LG G5 review: Hardware, specs and performance
The LG G5 features a 5.3in screen, which is smaller than the previous two models. We're pleased to report that LG has stuck with the Quad HD resolution which it initially led the way in the market with the G3, instead of bumping things to unnecessary 4K territory. A pixel density of 554ppi is plenty for us and we've got no major complaints about the screen.
That said, compared side-by-side with the Galaxy S7 and iPhone 6S, the LG G5 offers a dimmer experience with poorer viewing angles and colours are also less vibrant and contrast isn't as impressive. While the SuperAMOLED screen on the S7 might have colours which pop too much, Samsung offers different modes. There's no such option on the G5 and it's slightly sub-par compared to the competition. The stage we're at with smartphones means we have to get a little pedantic on the details to highlight how they stack up.
Although the brightness isn’t the best at full whack, make sure it’s in auto mode when you need it to be higher as it can push it further than when in manual mode.
Always on screen
Like the Galaxy S7, the LG G5 has an always on screen but it's not the same experience. Neither has got it right if you ask us with each getting it right and wrong in different ways.
On the G5 there's far less control so you can only choose between displaying the time or your signature (along with the date) with no choice of fonts or styles. However, it shows more notifications - not just calls and texts - and doesn't ping distractingly around the screen. What it really needs is the ability to control how bright the information is as it's a little on the dim side so can be difficult to see at times.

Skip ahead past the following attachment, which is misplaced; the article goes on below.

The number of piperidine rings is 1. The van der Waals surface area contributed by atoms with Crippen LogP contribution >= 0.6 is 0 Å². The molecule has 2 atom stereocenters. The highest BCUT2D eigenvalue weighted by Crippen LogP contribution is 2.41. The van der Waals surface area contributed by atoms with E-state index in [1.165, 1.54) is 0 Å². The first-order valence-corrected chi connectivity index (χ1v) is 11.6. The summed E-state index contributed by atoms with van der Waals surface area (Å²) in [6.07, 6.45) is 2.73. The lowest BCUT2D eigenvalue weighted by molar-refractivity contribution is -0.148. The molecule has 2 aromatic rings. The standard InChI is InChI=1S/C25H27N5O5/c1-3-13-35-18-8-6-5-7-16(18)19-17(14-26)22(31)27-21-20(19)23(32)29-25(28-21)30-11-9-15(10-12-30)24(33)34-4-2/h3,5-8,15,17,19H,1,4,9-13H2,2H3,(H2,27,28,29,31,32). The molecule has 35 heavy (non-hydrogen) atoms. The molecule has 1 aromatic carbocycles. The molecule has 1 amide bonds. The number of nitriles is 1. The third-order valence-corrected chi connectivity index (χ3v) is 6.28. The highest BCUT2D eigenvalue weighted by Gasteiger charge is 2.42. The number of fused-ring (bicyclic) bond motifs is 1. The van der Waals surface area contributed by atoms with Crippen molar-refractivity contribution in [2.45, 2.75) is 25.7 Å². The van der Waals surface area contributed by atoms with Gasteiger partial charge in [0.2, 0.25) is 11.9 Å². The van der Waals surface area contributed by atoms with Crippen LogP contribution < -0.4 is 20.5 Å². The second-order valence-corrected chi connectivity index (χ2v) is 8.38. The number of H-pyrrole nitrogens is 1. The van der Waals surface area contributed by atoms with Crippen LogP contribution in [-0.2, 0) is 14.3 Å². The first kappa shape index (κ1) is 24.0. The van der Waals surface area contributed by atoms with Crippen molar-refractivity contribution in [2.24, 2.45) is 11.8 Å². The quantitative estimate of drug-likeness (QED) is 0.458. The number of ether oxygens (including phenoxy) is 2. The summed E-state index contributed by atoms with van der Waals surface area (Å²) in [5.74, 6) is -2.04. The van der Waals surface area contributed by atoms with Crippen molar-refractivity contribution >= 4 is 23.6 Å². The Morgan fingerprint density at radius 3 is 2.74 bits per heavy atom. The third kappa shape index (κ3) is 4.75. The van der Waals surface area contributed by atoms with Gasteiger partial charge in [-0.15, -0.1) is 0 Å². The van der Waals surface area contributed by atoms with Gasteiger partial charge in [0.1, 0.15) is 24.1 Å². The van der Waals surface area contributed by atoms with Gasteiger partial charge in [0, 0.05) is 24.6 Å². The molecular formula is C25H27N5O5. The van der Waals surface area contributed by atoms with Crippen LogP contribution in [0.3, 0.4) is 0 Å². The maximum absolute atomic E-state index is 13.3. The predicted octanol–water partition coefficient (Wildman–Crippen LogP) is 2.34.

The G5 is powered by a Qualcomm Snapdragon 820 processor – something which the chipmaker essentially announced on Twitter before the launch. It's a quad-core chip and has an Adreno 530 GPU all backed up by 4GB of RAM which looks like it will be the standard for many Android flagships this year.
Surprisingly, the Galaxy S7 has the Exynos 8890 in the UK, so we're in for a good old-fashioned processor-off.
While the LG G5 isn’t technically the fastest in Geekbench 3 it set some impressive numbers on the graphics side of things. The bottom line here is that flagships have long reached a point where performance is more than plentiful and shouldn’t be where you decide between two or more rivals. The G5 is smooth and speedy in operation throughout.
Storage sits at 32GB and LG continues to offer expandable storage with the Micro-SD card slot which supports up to 200GB cards. That's not as much of a unique selling point now Samsung has added it back to the Galaxy S7.
Connectivity remains a strong point with the G5 offering 11ac dual-band Wi-Fi, Bluetooth 4.2 with aptX, Cat 9 4G LTE and GPS. LG still offers NFC and an infrared port which is gone from the S7. The two big additions are a Type-C USB port 9 (which Samsung has avoided) and a fingerprint scanner on the back.
The best position for a fingerprint scanner is debatable but on the back is certainly ergonomic when you’re holding the G5 – not so much when it’s sat on a flat surface, though. What’s impressive is how accurate and fast the sensor is, even when touching it at an awkward angle.